Traditional marriage is slowly declining in South Africa, but they are still protected by law. In 2000 a law, the Recognition of Customary Marriages Act, were passed which gave a traditional marriage the exact same rights as any other conventional marriage. This law also applies to past marriages – even those during the apartheids years.
There are certain restraints though in declaring a traditional marriage valid:
- Both parties must be older than 18
- Both are entering the marriage willingly
- You have negotiated and celebrated your wedding within the boundaries of the law
Traditional marriages also must be registered at Home Affairs. In cases where a man gets married once and later want to get married again to have more wives, his first traditional marriage will be declared null and void and only the second marriage will be seen as a binding marriage.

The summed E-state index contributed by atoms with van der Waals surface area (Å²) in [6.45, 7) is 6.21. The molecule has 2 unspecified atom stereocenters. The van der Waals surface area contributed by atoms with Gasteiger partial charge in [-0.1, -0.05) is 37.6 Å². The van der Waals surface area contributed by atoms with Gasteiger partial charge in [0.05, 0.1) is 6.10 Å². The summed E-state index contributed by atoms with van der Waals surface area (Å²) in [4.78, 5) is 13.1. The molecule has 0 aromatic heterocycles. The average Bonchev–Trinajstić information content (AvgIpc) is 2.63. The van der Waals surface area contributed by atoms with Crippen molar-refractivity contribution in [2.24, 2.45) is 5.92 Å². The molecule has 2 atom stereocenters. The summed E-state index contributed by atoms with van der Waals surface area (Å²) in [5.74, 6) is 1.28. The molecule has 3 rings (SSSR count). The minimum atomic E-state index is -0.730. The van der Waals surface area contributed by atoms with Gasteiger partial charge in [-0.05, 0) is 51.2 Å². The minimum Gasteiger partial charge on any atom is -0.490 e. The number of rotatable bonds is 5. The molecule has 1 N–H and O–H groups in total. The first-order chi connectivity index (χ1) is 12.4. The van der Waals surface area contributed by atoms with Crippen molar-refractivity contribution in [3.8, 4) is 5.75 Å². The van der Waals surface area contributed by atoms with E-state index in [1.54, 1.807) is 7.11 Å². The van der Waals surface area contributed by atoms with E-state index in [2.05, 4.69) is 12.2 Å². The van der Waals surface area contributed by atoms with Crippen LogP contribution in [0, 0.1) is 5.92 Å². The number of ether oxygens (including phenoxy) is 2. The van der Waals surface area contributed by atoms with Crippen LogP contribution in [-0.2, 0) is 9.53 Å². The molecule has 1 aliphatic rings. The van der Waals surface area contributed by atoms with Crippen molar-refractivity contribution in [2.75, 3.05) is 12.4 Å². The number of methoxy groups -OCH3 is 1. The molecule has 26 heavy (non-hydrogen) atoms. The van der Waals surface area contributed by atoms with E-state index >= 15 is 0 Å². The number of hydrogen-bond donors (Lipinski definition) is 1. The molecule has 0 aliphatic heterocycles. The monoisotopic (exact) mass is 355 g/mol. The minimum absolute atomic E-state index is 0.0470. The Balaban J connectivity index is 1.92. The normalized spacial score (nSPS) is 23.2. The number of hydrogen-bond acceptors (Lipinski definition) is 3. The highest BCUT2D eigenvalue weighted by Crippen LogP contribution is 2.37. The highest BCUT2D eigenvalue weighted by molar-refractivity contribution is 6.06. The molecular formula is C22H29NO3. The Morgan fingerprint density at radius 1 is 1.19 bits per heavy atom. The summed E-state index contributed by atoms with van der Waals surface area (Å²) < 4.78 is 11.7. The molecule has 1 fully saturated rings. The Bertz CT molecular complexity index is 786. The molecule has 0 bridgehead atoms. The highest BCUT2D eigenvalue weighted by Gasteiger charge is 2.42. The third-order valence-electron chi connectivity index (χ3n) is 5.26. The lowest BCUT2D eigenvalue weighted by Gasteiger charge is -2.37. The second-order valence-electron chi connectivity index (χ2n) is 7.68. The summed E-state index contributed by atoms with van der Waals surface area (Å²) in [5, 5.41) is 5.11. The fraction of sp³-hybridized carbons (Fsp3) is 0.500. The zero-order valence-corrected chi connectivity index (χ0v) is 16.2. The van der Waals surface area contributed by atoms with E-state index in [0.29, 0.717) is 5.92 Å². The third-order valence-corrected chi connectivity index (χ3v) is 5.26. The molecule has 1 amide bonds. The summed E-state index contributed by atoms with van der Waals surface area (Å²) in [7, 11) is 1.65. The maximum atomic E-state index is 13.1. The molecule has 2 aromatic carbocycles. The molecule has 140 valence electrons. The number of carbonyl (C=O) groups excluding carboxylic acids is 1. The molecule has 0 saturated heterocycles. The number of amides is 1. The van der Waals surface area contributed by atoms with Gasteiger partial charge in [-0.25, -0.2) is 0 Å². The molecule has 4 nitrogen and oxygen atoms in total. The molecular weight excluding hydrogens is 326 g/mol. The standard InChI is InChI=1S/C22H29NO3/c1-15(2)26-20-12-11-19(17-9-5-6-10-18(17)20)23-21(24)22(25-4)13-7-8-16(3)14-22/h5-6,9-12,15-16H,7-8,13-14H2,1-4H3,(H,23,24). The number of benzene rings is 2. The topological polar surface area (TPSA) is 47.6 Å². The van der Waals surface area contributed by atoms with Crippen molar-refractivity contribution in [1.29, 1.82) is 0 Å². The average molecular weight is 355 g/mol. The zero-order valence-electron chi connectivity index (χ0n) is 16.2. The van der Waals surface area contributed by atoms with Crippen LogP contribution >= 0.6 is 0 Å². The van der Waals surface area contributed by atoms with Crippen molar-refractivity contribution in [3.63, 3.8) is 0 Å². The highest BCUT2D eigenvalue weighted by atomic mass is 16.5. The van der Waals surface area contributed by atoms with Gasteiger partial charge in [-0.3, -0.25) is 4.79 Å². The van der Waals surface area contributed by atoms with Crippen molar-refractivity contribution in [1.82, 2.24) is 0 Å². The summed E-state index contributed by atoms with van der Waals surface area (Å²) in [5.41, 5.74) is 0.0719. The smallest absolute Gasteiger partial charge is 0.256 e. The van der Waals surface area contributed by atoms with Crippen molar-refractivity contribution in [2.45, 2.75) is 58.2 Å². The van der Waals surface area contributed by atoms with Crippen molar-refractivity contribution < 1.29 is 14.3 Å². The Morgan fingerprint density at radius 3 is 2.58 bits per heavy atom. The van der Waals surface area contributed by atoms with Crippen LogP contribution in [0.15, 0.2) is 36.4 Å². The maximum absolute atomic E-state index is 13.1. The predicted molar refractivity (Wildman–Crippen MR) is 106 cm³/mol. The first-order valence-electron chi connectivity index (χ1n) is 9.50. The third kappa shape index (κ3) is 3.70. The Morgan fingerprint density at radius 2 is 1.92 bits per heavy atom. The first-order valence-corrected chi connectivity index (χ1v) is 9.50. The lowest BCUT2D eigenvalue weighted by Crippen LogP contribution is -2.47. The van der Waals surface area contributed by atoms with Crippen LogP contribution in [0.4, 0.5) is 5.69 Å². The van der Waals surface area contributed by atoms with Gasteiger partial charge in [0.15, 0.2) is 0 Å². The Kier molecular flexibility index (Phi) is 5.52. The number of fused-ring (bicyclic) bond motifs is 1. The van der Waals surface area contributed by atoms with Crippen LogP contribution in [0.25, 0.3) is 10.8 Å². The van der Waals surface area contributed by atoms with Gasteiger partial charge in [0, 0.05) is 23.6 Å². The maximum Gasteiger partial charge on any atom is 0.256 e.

Those who got married the traditional way, do not have a choice between in/out community of property or with/without accrual. They are automatically married within community of property. Although this sounds great since it protects both parties when it comes to assets and income, but this also means that both share any debts. If you want this changed you must apply at the High Court.
Where women in a traditional marriage was once perceived as inferior to the husband, they now enjoy the same rights as their husbands. They are now independent and can take out contracts on their name without their husband’s consent. The courts are very strict in protecting these rights.
If a couple in a traditional marriage wants to be married under custom law later, they can do this. It’s just very important that under customary law, you are not allowed to have more than one wife.